Kaylee Suders had no intention of attending her senior prom after her boyfriend, Carter Brown, died in a car crash several weeks ago. It took a special request to make her change her mind.
"I said, I know Carter’s not here to take you, but maybe I can be the next best thing,'' Carter's father, Robert Brown, told TODAY.
Brown, 50, asked Suders, 18, if he could be her date to the prom on May 19 at James Buchanan High School in Mercersburg, Pennsylvania. Brown is a football coach at the school and had cleared the idea with the principal before asking.
"He said, 'What if I went with you?' I was like, 'You’re too old,''' Suders joked to TODAY. "I was kind of surprised. It was all completely his idea, and I thought it was really sweet."
Carter and Suders had been dating for about year when he died in a head-on crash on April 15. The 19-year-old was coming home from Indiana State University, where he was a freshman, to surprise Suders.
"Carter was just one of those people who could walk into a room of strangers and come out with 15 friends,'' Suders said. "I was really lucky to be his girlfriend."
His death was the latest bit of devastating news for the Brown family, who have lost two of their four boys in the past year. Carter's older brother, Chris, 23, died on Sept. 18 of a drug overdose.
"The worst thing for a parent is losing a child, but to lose two in seven months, it’s terrible,'' Brown said. "Never in my life would I have thought we would ever go through something like this."
Suders has been living with the Browns and staying in Carter's room since his death. Robert credits his wife, Kelly, for helping them all forge a tight bond.
"They have the biggest hearts of anyone I’ve ever met,'' Suders said. "They’ve definitely gone through more than anyone deserves to go through, but it’s only made them stronger."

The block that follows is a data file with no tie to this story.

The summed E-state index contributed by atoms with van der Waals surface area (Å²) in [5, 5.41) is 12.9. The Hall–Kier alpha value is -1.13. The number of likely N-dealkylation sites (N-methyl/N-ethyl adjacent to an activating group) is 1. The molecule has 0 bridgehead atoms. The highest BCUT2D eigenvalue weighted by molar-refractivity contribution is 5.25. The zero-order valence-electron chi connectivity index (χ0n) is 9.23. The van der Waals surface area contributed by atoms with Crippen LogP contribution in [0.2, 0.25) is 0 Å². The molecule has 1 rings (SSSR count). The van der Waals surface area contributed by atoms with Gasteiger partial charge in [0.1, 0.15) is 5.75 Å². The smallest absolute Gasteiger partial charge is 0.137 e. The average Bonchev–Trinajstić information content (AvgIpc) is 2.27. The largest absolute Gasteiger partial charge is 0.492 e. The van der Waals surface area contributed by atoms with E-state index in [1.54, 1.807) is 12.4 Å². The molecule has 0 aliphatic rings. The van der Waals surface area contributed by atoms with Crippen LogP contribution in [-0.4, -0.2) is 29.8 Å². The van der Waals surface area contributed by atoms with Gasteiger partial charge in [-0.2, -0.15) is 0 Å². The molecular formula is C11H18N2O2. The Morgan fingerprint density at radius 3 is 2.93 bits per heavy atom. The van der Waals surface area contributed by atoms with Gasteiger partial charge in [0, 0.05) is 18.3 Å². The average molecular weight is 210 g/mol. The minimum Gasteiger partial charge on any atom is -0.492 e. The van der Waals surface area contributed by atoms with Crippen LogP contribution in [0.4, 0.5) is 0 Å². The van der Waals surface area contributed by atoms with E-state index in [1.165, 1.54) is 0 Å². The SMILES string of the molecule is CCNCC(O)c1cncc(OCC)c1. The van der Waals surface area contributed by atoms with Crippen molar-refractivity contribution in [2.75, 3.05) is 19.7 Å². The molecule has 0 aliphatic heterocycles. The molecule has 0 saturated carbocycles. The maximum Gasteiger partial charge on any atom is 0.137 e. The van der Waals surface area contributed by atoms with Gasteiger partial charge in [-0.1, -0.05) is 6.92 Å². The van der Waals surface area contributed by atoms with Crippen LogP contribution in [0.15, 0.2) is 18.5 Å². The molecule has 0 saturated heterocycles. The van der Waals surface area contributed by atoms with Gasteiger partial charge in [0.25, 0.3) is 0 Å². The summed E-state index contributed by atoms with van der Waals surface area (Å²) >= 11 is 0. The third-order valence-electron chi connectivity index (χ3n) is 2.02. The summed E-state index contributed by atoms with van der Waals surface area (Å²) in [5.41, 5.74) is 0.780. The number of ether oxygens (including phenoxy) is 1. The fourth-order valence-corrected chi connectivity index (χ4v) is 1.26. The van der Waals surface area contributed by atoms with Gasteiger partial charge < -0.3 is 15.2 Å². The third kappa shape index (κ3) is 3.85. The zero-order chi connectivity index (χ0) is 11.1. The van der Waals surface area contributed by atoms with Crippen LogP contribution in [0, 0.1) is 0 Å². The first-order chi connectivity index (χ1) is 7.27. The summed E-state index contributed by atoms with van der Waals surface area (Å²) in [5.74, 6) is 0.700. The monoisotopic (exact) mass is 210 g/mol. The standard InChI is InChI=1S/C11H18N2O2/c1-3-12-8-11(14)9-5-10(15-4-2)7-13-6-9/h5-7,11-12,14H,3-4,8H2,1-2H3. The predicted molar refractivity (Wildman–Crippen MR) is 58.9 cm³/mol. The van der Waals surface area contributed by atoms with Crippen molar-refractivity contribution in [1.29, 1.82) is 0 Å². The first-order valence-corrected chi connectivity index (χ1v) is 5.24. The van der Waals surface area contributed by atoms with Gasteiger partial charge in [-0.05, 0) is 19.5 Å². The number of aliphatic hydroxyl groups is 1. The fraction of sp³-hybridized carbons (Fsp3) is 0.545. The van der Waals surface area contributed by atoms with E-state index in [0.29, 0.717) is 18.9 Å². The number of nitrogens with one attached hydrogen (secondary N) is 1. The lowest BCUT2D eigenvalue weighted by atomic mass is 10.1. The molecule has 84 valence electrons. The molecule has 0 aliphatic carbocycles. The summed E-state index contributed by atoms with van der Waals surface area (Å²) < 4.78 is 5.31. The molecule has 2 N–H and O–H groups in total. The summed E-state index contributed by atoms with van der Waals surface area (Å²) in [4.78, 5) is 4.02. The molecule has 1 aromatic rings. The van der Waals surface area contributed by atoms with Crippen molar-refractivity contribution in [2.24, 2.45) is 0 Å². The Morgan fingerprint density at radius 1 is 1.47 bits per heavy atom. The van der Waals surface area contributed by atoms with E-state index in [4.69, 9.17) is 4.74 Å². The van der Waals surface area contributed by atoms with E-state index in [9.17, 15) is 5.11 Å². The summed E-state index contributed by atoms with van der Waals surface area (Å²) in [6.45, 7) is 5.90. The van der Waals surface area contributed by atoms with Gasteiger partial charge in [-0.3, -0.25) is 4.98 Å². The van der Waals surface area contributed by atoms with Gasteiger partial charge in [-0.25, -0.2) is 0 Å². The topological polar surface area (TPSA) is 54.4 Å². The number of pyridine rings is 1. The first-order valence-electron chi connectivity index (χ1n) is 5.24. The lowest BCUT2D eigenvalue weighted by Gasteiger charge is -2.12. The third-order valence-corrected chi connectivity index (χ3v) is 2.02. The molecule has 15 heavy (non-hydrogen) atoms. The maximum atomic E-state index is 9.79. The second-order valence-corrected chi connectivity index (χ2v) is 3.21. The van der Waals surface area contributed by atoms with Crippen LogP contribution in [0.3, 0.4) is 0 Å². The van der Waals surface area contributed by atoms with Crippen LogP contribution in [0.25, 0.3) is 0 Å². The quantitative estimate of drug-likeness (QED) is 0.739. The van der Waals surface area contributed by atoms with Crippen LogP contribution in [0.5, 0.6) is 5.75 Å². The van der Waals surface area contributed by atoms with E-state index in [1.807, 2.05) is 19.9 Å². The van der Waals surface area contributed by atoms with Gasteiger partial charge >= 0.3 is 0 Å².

On the day of the dance, Suders had her hair and makeup done by friends. Everyone watched her come down the staircase before Brown greeted her at the door.
"I felt like a princess,'' she said.
The two had dinner ahead of the dance at a local TGI Friday's where Suders and Carter had their first date.
"I was excited about getting ready, but every now and then I was thinking about how Carter was supposed to be there,'' she said. "I know he was watching over us and probably smiling ear to ear at the fact that his dad went with me."
Brown and Suders did some dancing at the prom and got a warm reception from her fellow students, many of whom already knew Brown from football.
"Everybody just thought it was perfect,'' Suders said.
The night was as therapeutic for Brown as it was for Suders.
"It was amazing,'' he said. "To be able to laugh, those moments are few and far between for my family at this point."
The way Brown saw it, he was just embodying everything he tried to teach Carter and his brothers by creating something positive out of the grief.
"I’ve always raised my kids saying you can have all the material things and everything you want, but when you are on your deathbed, what you leave with is how you impacted people,'' he said. "That’s how you’re remembered."
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